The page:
The Juice Box — a juice shop that has been under construction since October — will finally open its doors on Chapel Street across from the Yale University Art Gallery Friday, becoming the first store to bring cold-pressed juices to the Elm City.
Friday’s soft launch will showcase the store’s wide variety of juice blends that start at $5 per bottle and include mixes such as The Young, a blend of coconut water and meat with salt and vanilla, and The Kathy, squeezed from apple, beets, lemon and ginger. Yale students and Elm City patrons will also be able to choose from eight different smoothies and five types of acai bowls, including one topped with blueberries, banana, granola and bee pollen.
Owners Sammy Chamino and Sasha Zabar said they decided to open up shop in New Haven after seeing the popularity of juice joints in New York City, where they both grew up. With Alexion’s return to the city after spending 16 years headquartered in Cheshire, New Haven appears to be an ideal and growing market for the trending product.
“If New York and Chicago and Los Angeles are primary markets, we think of New Haven as a secondary market that business owners actually overlook,” Zabar said. “But we saw trends that are happening elsewhere that would really fit.”
Zabar added that the low cost of rent for business spaces in the Elm City, combined with the low barriers to entry and accessibility of local officials compared to difficulties in New York City, contributed to their conviction that the Elm City would be the ideal place to open their business.
Matthew Nemerson SOM ’81, New Haven economic development administrator, also said he expects New Haven to be a positive climate for the new business. The Juice Box’s introduction of cold-pressed juice — which has exploded in popularity in large metros such as Los Angeles, New York City and Miami — fills an expected niche in New Haven, Nemerson said.
“Cities like New Haven evolve because there are lots of people on the inside and the outside that are looking for categories that are unfulfilled,” Nemerson said. “And that is why money is flowing into the food service business here.”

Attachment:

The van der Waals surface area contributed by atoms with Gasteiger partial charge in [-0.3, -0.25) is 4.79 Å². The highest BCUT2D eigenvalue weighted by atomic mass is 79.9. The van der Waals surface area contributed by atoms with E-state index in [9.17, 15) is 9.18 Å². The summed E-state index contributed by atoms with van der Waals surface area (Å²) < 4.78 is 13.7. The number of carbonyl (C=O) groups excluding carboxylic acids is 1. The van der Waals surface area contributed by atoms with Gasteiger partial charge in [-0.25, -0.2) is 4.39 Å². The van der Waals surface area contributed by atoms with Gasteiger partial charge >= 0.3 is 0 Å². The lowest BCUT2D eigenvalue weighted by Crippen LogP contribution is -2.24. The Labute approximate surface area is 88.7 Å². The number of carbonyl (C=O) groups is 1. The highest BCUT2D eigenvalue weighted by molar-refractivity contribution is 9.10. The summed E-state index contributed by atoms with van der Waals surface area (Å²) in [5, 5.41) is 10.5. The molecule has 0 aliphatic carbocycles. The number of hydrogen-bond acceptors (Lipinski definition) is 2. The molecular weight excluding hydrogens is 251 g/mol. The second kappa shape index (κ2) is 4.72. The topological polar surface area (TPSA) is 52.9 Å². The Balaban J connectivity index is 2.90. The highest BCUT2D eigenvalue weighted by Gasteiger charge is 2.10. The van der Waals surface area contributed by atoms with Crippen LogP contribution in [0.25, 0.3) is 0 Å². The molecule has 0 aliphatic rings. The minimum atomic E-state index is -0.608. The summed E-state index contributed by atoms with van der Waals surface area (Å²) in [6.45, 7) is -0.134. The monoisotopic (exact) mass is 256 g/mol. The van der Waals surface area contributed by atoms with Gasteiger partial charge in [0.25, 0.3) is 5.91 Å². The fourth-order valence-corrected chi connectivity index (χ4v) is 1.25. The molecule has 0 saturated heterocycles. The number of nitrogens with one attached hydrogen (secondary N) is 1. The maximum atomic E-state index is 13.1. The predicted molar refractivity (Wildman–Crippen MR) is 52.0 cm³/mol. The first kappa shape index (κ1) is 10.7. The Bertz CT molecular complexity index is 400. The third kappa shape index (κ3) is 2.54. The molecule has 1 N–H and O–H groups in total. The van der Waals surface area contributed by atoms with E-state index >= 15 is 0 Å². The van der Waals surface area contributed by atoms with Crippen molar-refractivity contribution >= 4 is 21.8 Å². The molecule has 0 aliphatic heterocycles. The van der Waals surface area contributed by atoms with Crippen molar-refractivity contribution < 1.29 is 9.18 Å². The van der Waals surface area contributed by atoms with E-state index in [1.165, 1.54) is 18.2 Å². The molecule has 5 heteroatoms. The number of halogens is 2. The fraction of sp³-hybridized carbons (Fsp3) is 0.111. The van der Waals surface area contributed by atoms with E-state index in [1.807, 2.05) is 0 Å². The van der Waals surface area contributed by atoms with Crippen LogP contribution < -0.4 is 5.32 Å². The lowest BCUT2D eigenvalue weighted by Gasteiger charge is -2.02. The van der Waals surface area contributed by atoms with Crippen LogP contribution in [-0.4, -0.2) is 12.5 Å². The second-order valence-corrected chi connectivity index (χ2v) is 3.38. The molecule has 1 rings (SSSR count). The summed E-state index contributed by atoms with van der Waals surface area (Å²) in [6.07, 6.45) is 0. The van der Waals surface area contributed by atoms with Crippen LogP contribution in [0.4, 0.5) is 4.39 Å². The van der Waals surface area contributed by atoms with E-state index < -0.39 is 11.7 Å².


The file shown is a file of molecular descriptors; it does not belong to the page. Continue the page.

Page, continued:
Though Yale students and Elm City residents may already purchase juices at Maison Mathis and B-Natural Cafe, those two stores do not serve the sort of cold-pressed juices one would find in big city juiceries. Instead, they extract juice via a centrifugal process, which rapidly spins the pulp to extract juice, or by applying force to the fruit by hand.
In contrast, at The Juice Box, a $20,000 steel hydraulic press behind the wooden counter applies pressure to the pulp of fruits, vegetables and herbs to squeeze their juices, Zabar explained. This cold-press method, which requires roughly three pounds of raw ingredients to create one bottle, preserves fibers and other nutrients, he added.
“We are aiming for a clientele of people who care about the food and beverages they are putting in their body,” Zabar said. “You just have to care about fresh food that really tastes great.”
The Juice Box is not the first of Zabar and Chamino’s business ventures in the Elm City. In 2014, Zabar and Chamino partnered with their friend Max Young, who is also a partner in The Juice Box, to open The White Buffalo — an e-cigarette shop on Chapel Street.
Correction, April 29: A previous version of this article incorrectly stated the name of Zabar and Chamino’s e-cigarette shop; in fact, it is The White Buffalo. It also failed to identify Max Young as a business partner.